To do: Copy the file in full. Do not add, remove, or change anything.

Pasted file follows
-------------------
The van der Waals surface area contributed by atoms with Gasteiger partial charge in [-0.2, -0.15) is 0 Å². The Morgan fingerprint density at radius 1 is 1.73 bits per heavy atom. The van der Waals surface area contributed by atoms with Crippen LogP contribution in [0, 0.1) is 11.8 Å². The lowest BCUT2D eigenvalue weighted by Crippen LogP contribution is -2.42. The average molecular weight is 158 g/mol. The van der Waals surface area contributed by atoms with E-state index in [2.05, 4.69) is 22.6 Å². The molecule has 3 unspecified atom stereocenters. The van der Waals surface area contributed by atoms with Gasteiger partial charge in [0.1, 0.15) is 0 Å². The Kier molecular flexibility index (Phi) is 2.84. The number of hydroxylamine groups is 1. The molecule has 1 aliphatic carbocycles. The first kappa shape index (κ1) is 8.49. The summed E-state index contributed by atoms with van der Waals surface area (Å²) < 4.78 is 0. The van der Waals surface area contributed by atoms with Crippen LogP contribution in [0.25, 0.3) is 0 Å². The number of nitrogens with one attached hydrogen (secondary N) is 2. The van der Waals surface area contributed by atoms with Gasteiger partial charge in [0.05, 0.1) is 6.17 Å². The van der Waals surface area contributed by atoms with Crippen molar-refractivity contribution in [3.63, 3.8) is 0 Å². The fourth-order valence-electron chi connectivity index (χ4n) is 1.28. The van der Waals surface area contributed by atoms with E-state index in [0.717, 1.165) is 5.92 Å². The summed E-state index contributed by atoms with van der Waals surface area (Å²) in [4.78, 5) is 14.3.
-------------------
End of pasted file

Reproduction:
The van der Waals surface area contributed by atoms with Gasteiger partial charge in [-0.2, -0.15) is 0 Å². The Morgan fingerprint density at radius 1 is 1.73 bits per heavy atom. The van der Waals surface area contributed by atoms with Crippen LogP contribution in [0, 0.1) is 11.8 Å². The lowest BCUT2D eigenvalue weighted by Crippen LogP contribution is -2.42. The average molecular weight is 158 g/mol. The van der Waals surface area contributed by atoms with E-state index in [2.05, 4.69) is 22.6 Å². The molecule has 3 unspecified atom stereocenters. The van der Waals surface area contributed by atoms with Gasteiger partial charge in [0.1, 0.15) is 0 Å². The Kier molecular flexibility index (Phi) is 2.84. The number of hydroxylamine groups is 1. The molecule has 1 aliphatic carbocycles. The first kappa shape index (κ1) is 8.49. The summed E-state index contributed by atoms with van der Waals surface area (Å²) < 4.78 is 0. The van der Waals surface area contributed by atoms with Crippen LogP contribution in [0.25, 0.3) is 0 Å². The number of nitrogens with one attached hydrogen (secondary N) is 2. The van der Waals surface area contributed by atoms with Gasteiger partial charge in [0.05, 0.1) is 6.17 Å². The van der Waals surface area contributed by atoms with Crippen molar-refractivity contribution in [3.63, 3.8) is 0 Å². The fourth-order valence-electron chi connectivity index (χ4n) is 1.28. The van der Waals surface area contributed by atoms with E-state index in [0.717, 1.165) is 5.92 Å². The summed E-state index contributed by atoms with van der Waals surface area (Å²) in [4.78, 5) is 14.3.